Pyramid Shadow of Mt. Whitney

The Pyramid Shaped Shadow of Mt. Whitney From Mt. Whitney's Summit

This picture was taken from the summit of Mt. Whitney on August 16, 1989 just as the setting sun
was slipping into the western horizon. The 'pyramid' shaped shadow of the mountain is seen way
off toward the eastern horizon, estimated to be some 200 miles away. Although not visible in this
picture, the eclipsed full moon is at the very 'tip' of the shadow. Our family specifically climed the
mountain to photograph the eclipsed moon (after dark), then climb back down to Trail Camp at
12,000 feet elevation. The summitt is 14, 496 feet above sea level. After it got dark, we took a
variety of pictures, enjoyed the dark (and very cold) skies. We then prepared to leave the top and
climb down by flashlight, as we had made no provisions to spend the night with little water, and no
sleeping bags/tents. Everything was set up at our campsite 4 hours and 4 1/2 miles down the trail!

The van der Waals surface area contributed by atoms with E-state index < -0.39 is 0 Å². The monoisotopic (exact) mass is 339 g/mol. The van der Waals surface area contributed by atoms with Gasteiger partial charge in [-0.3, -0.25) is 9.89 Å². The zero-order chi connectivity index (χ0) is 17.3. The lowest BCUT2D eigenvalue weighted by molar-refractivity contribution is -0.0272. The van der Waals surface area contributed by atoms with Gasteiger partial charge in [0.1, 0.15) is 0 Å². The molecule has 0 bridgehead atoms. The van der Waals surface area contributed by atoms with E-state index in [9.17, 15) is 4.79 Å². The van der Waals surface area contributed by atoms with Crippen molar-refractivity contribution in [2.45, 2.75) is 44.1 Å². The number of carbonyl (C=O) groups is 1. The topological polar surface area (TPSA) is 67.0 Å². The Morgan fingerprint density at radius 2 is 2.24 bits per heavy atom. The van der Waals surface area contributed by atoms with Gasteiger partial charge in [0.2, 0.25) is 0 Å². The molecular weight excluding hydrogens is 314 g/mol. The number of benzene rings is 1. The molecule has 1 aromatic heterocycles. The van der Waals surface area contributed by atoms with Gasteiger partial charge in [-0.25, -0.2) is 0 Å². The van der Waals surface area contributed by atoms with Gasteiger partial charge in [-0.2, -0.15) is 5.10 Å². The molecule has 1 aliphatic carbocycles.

After traveling only 300 feet, I found the flashlite descent was too hazardous and risky, so we turned
around and spent the night in a wooden summit shack. I had three teenaged boys, including my son,
and my 10 year old daughter. It was 28 degrees F outside all night, and not much warmer inside. We
made it through the night until 7 AM, then climbed down to Trail Camp and a much needed warm

In the morning after getting up we saw the full moon getting ready to set in the west, just above the
shadow of Mt. Whitney, similar to last night (toward the east). One can get an appreciation of the
moon's orbital motion around the earth by noting the moon is not at the point of the shadow of Mt.
Whitney. Since the moon moves about 13 degrees in 24 hours, the moon in the following picture is
about 6 1/2 degrees further east (from the shadow of the mountain).

A Zeiss-Ikon 35mm camera with a 35mm wide angle lens set at f/8 was used to take these exposures of
1/125 second on Kodacolor 100 ASA film.

Table Mountain Observatory, operated by the Jet Propulsion Laboratory (JPL), is located just west of the
town of Wrightwood, California at an elevation of 7500 feet.

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